Zimbabwe Court Upholds Results of Presidential Election
HARARE, Zimbabwe — The Zimbabwe Constitutional Court on Friday rejected a call from the country’s top opposition party to throw out the results of the presidential election last month, clearing the way for the governing party’s candidate to be sworn in within 48 hours.
The elections on July 30 were the first to be held after the ouster of Robert Mugabe, who led this country for 37 years before he was toppled last year in a military coup, and whose departure had raised hopes that the vote would be conducted in a more fair and transparent manner.
According to official results, Emmerson Mnangagwa, the presidential candidate for the governing ZANU-PF, won 50.8 percent of the vote, barely clearing the threshold needed to avoid a runoff, and Nelson Chamisa of the Movement for Democratic Change Alliance received 44.3 percent.
Chief Justice Luke Malaba, calling the allegations “bold and unsubstantiated,” said the opposition had failed to prove that the Zimbabwe Electoral Commission had engaged in fraud, and in particular noted that the opposition had elected not to check the votes in the ballot boxes.
“Emmerson Dambudzo Mnangagwa is duly declared the winner of the presidential election,” he said after a unanimous ruling by the court’s nine judges.
The ruling was in line with the earlier assessments of international and domestic observers, who described the election campaign as free and peaceful, and said the vote itself, while not perfect, was not marred by the widespread fraud alleged by the opposition.
That was in contrast to the widespread violence, intimidation and fraud that characterized many votes under Mr. Mugabe. The ruling on Friday cannot be appealed.
At least six people died in clashes between the police and opposition supporters who said that the election had been rigged, and the opposition asked the Constitutional Court to throw out the results and nullify the victory for Mr. Mnangagwa, a former deputy to Mr. Mugabe who stepped in to replace him in November.
Security was tight in the capital, Harare, amid concerns that the ruling on Thursday could provoke a new round of unrest.
There was little initial reaction from the opposition. A leader of Mr. Chamisa’s coalition, Tendai Biti, wrote on Twitter: “We have never taken anything for granted. We have never had any illusions. We will take body blows but we will continue our fight for truth and justice.”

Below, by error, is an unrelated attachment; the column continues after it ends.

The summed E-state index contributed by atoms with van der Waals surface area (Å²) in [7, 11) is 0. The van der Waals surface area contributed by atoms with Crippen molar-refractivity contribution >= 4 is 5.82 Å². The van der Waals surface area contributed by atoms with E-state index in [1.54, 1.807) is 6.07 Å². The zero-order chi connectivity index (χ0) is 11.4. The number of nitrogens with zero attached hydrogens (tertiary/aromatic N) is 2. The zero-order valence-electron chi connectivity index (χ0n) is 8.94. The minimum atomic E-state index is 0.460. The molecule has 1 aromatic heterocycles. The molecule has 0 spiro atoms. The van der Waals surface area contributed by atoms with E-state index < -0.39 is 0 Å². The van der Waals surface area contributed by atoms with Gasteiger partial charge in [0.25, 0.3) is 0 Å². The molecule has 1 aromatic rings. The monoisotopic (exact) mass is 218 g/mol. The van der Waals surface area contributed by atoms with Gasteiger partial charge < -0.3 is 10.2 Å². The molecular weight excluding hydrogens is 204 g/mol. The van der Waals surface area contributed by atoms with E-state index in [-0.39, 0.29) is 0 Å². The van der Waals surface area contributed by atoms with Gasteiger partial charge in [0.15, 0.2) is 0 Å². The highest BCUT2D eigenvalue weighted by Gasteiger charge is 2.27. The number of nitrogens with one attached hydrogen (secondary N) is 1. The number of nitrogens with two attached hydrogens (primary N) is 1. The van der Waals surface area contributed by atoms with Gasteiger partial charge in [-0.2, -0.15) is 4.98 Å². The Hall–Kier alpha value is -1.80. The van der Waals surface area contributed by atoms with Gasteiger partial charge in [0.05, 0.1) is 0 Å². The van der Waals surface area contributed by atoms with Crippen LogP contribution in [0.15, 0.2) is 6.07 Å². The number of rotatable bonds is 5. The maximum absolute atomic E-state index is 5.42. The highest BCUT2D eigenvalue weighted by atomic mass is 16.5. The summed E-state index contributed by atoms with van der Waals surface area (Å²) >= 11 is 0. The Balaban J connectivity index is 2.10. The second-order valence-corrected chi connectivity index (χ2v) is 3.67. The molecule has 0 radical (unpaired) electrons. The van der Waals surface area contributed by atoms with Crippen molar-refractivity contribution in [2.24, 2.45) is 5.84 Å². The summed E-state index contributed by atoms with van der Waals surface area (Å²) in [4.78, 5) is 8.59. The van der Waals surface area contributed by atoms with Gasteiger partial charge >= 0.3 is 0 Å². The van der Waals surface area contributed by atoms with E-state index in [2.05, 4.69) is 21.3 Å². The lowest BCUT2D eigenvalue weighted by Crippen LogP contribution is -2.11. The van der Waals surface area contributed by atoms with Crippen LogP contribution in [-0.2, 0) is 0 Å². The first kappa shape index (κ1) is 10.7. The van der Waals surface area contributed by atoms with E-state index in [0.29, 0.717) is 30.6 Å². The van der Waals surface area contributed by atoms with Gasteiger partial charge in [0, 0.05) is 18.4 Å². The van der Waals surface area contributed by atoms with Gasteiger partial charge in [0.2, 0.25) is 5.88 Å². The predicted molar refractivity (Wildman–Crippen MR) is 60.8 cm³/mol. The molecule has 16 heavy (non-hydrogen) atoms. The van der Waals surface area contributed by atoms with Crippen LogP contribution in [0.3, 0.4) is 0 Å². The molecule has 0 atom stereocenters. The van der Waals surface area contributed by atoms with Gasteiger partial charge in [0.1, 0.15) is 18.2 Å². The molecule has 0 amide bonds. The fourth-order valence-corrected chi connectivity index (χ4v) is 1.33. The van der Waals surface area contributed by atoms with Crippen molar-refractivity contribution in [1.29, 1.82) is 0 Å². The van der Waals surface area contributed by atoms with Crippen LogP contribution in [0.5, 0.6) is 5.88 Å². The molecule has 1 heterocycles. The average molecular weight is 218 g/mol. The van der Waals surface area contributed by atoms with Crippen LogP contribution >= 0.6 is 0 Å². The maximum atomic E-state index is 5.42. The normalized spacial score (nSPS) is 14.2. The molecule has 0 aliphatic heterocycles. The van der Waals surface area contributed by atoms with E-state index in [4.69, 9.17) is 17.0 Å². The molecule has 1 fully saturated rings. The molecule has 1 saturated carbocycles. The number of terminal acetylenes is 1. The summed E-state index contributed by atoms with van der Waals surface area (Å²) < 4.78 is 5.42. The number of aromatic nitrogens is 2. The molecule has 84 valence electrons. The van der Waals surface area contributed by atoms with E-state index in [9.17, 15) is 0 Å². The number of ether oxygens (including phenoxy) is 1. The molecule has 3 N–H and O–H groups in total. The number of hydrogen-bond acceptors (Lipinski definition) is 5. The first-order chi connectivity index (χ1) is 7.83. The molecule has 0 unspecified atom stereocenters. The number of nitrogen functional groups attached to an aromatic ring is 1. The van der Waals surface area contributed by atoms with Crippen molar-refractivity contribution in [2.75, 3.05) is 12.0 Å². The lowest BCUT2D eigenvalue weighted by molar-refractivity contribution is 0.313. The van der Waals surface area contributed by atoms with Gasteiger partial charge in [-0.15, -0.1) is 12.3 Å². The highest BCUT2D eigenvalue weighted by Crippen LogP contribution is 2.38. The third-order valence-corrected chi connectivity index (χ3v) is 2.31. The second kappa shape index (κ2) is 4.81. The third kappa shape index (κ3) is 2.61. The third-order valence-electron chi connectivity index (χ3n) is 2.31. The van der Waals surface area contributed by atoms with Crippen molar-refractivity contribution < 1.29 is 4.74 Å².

Mr. Mnangagwa, also on Twitter, appealed for “peace and unity above all,” and said to his rival, “Nelson Chamisa, my door is open and my arms are outstretched.”
In challenging the results of the election, the opposition claimed that the Zimbabwe Electoral Commission had committed “gross mathematical errors,” and that there should be a new election or a declaration of victory for Mr. Chamisa.
Pointing to at least 16 polling stations that he said were listed as delivering identical results, the opposition’s lead lawyer, Thabani Mpofu, said the official returns looked “like a kid was playing with the figures.”
Mr. Mpofu alleged that the electoral commission had produced three sets of presidential results, including one in court papers where the commission revised Mr. Mnangagwa’s win down to 50.67 percent.
“If we are to say Mnangagwa won, how many votes did he get? How can the process be valid if we cannot answer that question?” Mr. Mpofu asked the court.
The election commission attributed the revision to an error, and said that, in any case, the change was not significant enough to overturn the result.
Zimbabwe is no stranger to electoral court challenges, although Mr. Mugabe’s departure had raised hopes that this time the vote would be conducted in a manner that was more fair and transparent.
In 2013, Morgan Tsvangirai, the leader of the Movement for Democratic Change at the time, mounted a legal challenge and accused Mr. Mugabe, his longtime rival, of rigging an election, but he abandoned the case after claiming he had been denied the polling evidence to prove his case. The Constitutional Court rejected his withdrawal, and went ahead to rule in favor of Mugabe.